By Scott Hamilton
Jan. 27, 2021, © Leeham News: “I’m sure glad 2020 is in the rear view mirror.”
This was Boeing CEO David Calhoun’s opening statement in his appearance today on CNBC’s Squawk Box.
Calhoun appeared on the financial news network following the release of its 2020 full year financial results.
“The one big charge was for the 777X program,” Calhoun said. Boeing took a forward pre-tax charge of $6.5bn for the program. Carter Copeland of Melius Research noted in a video this morning that this probably was related to an adjustment in the accounting block. Calhoun said on CNBC that Boeing adjusted the accounting block, which has not been publicly announced, as part of the charge.
“Based on everything we learned in the 737 MAX recertification effort, we put more time into the 777X effort. It’s going to be a little more costly and take more time to certify,” he said.
Calhoun expects the 777X will be a big money maker in the future.
He said Boeing hasn’t extended its forecast that the widebody travel will recover by 2023. The COVID pandemic hit international travel especially hard. Just this month, Germany, Israel, Holland, the US and the UK initiated additional international travel restrictions. Some countries banned it entirely.
With the 737 MAX now returning to service, Calhoun is optimistic about its future.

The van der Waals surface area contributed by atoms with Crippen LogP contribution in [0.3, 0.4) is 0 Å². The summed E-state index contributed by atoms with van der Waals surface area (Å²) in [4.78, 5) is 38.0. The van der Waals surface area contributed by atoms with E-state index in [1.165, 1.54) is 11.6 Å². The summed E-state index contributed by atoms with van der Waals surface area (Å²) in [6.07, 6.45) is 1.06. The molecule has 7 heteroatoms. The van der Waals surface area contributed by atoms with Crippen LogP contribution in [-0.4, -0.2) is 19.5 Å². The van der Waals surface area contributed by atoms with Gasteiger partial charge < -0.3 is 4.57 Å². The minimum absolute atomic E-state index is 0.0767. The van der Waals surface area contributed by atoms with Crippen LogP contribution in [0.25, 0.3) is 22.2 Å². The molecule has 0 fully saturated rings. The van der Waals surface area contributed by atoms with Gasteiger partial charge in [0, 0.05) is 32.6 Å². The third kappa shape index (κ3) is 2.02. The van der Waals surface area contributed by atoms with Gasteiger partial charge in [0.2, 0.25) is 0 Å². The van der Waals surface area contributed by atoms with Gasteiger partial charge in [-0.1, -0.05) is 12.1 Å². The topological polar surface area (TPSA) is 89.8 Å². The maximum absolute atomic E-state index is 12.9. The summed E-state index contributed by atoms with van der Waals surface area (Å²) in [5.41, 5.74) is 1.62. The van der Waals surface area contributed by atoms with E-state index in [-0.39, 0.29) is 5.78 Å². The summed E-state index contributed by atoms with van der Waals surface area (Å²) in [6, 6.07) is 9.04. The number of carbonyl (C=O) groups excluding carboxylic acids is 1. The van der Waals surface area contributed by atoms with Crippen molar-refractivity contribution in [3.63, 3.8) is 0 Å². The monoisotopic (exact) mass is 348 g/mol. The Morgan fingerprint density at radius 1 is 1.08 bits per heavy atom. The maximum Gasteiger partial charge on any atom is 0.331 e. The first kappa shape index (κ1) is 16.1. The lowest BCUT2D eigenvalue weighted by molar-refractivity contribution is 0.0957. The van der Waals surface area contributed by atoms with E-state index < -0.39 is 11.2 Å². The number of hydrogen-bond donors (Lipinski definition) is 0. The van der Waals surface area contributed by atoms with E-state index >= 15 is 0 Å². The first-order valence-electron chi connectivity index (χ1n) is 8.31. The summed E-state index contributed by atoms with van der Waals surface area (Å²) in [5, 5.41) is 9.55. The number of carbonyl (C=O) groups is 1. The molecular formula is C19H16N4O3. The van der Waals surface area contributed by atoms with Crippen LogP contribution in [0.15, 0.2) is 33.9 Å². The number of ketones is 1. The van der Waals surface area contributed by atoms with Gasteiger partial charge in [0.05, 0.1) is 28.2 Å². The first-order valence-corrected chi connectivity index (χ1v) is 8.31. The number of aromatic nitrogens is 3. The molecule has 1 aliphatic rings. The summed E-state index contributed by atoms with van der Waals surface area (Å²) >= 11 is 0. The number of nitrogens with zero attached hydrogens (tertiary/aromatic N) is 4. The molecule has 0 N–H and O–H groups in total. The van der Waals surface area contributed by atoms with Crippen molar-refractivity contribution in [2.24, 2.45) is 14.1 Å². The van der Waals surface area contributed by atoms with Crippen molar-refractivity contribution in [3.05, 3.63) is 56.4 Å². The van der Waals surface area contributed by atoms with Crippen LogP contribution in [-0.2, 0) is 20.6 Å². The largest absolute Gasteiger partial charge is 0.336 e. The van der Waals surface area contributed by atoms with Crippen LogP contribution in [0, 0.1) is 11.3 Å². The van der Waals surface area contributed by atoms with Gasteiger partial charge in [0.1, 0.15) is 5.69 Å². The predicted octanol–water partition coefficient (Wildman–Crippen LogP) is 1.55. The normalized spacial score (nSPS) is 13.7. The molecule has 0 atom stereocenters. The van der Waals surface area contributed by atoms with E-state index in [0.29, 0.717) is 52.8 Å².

“Nobody is reticent to fly the MAX,” Calhoun said, without providing evidence.
“We’ve been progressing quite well” with recertifying the MAX in China, he said. Important trade issues must be resolved, he said.
Calhoun said Boeing has sufficient liquidity for 2021. “So far, so good. I think we are beginning to feel better than we did.” The 87 will begin delivering this year, adding to liquidity.
Here is the initial take on Boeing’s earnings by some Wall Street analysts.
This was a messy quarter for Boeing as the company appears to have decided to get all the bad news out in 2020, including the long awaited 777X reach-forward loss. There certainly does not appear to be any “good” news, though to the extent an investor wanted to paint a rosier picture they might say it was the kitchen-sink quarter the stock needed, helping to setup a cleaner story of more consistent improvement from here. While perhaps true from a narrative standpoint, there does not appear to be much here that can support upward estimate revisions or a true renewal of investor confidence that would warrant a higher multiple.
While end-market conditions remain challenged and cash generation remains pressured, currently, there are increasing signs of stabilization in both the aerospace end-market and BA financials. Boeing held production rates steady, MAX deliveries are ramping up and the aircraft just this morning received EASA recertification. Free cash flow usage improved sequentially. 787 deliveries do not appear to have resumed yet and the 777X has been pushed out, but neither of these are likely to have a material impact on mid-cycle / normalized free cash flow generation potential.
We do not believe investors saw the Q4 earnings report as an “all clear” for Boeing – despite the restart of MAX deliveries – and the release reinforces that, highlighting 777X as another challenge for the company with a $6.5b forward loss charge.
Boeing had ~$11bn of inventory on the balance sheet for the 777X as of 3Q20, and we will seek to better understand what this means for the program. With a low-single-digit margin on 787 and a future charge possible, this charge highlights the degree to which the 737 MAX will be almost the sole contributor to GAAP EBIT at BCA.
We expected ugly and we got it.
The Triple 7X charge is more about future accounting.